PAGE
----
nFactor

Azure MFA (Multi Factor Authentication) is fast becoming a topic being discussed with pretty much all my customers, even those that have an existing MFA solution in place, but are realising they may already be entitled to the offering from Microsoft as part of their +Security bundles within the Office 365 space.

The addition of the Azure NPS extensions into the product set simplifies the implementation and discussions yet again, as we can now leverage existing servers to provide the RADIUS endpoints for services such as NetScaler to authenticate against.

In this post, I am going to configure NetScaler nFactor Authentication to simplify the on-boarding of Azure MFA Authentication via the NPS Extensions with load balanced RADIUS Servers. My setup for this guide consists of the following components:

  • 2 x NPS Servers with the Azure MFA Extensions
  • 2 x NetScaler VPX Appliances with Enterprise Licencing
  • 1 x AAA vServer
  • 1 x RADIUS LB vServer
  • 1 x Access Gateway vServer (Unified Gateway)

Setting up Azure MFA, NPS roles and extensions

Firstly, Christiaan Brinkhoff has a fantastic article here which I base my initial configurations on. I am not going to reinvent the wheel; his work is always exceptional so that’s the starting point for NPS.

I suggest starting with his article as the only point of change here, is once we get to the NetScaler configurations with a few exceptions noted below:

  • My configuration includes multiple NPS Servers for redundancy
  • Because I am load balancing the NPS servers via NetScaler, the NPS Servers need to include the relevant NetScaler SNIP as a RADIUS Client. I include the NSIP of each NetScaler, and the SNIP

This configuration is based on a NetScaler Enterprise Licence, if you do not have Enterprise you will need to configure traditional Authentication Policies.

Setting up Load Balancing for the NPS Servers

Once you have configured both NPS Servers, it’s time to setup RADIUS load balancing on the NetScaler front.

Once again, there is already a documented step by step guide by Carl Stalhood (Surprise!) here for RADIUS load balancing. Follow this to get you started and pay attention to the load balancing Method mentioned.

Note that if you are using an earlier version of NetScaler than 12, Carl has guides available as well

Configuring NetScaler nFactor Authentication

Why nFactor for this type of deployment? Primarily believe it or not, it’s due to its simplicity when integrating with multiple client types, the lack of requirement for rewrites on the authentication pages, and the support of whatever theme you want.

As per Citrix Documentation on nFactor:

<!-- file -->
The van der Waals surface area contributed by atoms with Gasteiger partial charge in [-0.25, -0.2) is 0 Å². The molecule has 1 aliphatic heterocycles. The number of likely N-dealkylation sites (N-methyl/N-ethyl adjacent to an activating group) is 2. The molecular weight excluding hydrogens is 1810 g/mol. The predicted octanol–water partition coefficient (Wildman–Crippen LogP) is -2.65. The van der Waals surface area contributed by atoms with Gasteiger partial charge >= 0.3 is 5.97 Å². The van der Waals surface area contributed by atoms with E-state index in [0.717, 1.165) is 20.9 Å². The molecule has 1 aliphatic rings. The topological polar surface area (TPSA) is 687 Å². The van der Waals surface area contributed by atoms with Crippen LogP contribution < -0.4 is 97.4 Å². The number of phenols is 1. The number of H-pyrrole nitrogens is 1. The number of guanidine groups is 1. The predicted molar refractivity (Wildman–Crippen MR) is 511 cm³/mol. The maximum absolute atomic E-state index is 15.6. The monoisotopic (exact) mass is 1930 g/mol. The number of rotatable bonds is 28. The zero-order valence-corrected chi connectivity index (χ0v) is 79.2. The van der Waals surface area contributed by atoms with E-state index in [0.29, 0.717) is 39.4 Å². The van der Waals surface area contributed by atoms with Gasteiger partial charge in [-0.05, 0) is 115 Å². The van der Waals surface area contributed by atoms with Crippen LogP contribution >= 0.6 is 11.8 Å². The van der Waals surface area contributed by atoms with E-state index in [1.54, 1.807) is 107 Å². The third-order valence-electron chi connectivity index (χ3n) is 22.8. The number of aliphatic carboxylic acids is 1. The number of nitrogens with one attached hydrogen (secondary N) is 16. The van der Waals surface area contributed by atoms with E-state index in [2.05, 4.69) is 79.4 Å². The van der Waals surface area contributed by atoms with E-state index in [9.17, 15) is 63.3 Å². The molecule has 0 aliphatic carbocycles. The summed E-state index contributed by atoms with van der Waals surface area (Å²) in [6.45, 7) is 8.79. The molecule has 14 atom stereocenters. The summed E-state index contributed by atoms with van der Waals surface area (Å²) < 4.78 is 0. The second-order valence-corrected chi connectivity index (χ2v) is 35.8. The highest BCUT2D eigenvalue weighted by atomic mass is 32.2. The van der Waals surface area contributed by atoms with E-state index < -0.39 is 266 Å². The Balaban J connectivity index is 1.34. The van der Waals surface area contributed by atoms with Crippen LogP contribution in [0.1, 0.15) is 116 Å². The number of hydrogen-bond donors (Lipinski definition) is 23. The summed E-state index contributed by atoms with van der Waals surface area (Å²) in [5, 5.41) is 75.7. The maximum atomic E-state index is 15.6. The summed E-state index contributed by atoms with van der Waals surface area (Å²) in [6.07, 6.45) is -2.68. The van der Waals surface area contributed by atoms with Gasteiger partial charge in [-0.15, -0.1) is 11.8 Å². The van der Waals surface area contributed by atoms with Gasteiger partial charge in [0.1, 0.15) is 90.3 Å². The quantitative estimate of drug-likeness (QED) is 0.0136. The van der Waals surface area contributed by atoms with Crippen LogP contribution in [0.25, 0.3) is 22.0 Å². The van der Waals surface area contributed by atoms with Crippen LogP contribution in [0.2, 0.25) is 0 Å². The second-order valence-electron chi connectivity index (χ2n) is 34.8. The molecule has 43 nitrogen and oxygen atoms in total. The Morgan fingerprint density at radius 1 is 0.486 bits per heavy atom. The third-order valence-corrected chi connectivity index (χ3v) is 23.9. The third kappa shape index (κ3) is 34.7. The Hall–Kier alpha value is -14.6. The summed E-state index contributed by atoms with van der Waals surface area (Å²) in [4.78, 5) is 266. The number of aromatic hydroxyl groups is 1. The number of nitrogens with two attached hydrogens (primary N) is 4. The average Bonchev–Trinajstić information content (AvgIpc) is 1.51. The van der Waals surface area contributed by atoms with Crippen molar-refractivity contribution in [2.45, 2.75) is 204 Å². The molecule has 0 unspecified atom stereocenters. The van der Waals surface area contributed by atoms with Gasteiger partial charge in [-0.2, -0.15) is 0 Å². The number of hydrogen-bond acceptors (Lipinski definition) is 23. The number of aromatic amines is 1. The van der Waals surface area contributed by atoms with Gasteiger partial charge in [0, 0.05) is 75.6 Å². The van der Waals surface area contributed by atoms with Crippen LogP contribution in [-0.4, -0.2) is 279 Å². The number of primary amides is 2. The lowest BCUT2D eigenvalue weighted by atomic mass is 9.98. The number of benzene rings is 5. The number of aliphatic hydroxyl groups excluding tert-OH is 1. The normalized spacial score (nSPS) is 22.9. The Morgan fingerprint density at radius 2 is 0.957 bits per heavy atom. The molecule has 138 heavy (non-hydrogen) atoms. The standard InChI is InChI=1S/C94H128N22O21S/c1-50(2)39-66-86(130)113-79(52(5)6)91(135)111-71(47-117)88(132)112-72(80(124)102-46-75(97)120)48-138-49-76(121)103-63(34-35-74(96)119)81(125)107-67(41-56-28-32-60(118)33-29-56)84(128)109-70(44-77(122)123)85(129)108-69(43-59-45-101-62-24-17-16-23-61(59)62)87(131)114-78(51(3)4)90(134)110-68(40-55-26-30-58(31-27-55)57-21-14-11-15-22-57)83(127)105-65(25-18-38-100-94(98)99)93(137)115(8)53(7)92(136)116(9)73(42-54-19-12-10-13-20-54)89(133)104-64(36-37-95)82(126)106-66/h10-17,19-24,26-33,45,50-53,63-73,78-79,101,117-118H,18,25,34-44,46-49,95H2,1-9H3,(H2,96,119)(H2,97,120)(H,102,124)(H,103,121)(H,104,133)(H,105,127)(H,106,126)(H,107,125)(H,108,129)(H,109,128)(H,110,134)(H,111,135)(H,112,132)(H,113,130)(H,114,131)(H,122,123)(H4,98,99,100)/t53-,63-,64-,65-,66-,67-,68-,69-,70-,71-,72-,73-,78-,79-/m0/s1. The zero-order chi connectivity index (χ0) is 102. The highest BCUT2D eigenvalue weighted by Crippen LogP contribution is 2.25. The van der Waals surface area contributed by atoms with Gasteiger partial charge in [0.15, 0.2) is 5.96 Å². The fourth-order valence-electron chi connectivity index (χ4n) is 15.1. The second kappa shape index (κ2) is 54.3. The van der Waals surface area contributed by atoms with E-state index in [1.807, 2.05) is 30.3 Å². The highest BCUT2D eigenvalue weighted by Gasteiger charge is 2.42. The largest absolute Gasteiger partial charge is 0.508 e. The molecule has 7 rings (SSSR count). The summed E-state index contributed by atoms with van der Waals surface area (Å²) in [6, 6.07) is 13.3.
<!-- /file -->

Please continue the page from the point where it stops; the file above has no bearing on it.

nFactor authentication enables a whole new set of possibilities with respect to authentication. Administrators using nFactor enjoy authentication, authorization, and auditing (AAA) flexibility when configuring authentication factors for virtual servers

Traditionally, Citrix clients (including Browsers and Receivers) use the active directory (AD) password as the first password field. The second password is usually reserved for the One-Time-Password (OTP). However, in order to secure AD servers, OTP is required to be validated first. nFactor can do this without requiring client modifications.

Create Authentication Virtual Server

Go to Security -> AAA – Application Traffic -> Virtual Servers.

Create a non-addressable Authentication vServer.

Auth vServer 1

Above: Non-addressable Authentication Virtual Server

Bind your Certificate as normal. Skip through the other settings for now

Auth vServer 2

Above: Authentication vServer created and in an Up state

Add an LDAP and RADIUS Authentication Server Profile

Go to Security -> AAA – Application Traffic -> Policies -> Authentication -> Basic Policies -> LDAP

Select Servers and create an LDAP Server if you don’t have one

LDAP Profile 1

Above: LDAP(S) Authentication Server

Go to Security -> AAA – Application Traffic -> Policies -> Authentication -> Basic Policies -> RADIUS

Select Servers and create a RADIUS Server if you don’t have one (I use the NetScaler VIP created as my RADIUS LB) Ensure that your RADIUS profile has the appropriate timeouts, NAS ID and password encoding set

RADIUSServer1

Above: RADIUS Server - Note Time-Out, NAS ID and Password Encoding Type

Once completed, confirm your Server object exists

RADIUSProfile1

Above: RADIUS Authentication Server

Add LDAP and RADIUS Authentication Policies

Go to Security -> AAA – Application Traffic -> Policies -> Authentication -> Advanced Policies -> Authentication Policies.

Add two policies: one for LDAP and one for RADIUS. set the Request Server to the Authentication Servers you created previously, and set the expression to true

AuthPolicies1

Above: Advanced Authentication Policies - LDAP and RADIUS

Create an Authentication Login Schema Profile and Policy

Go to Security -> AAA – Application Traffic -> Login Schema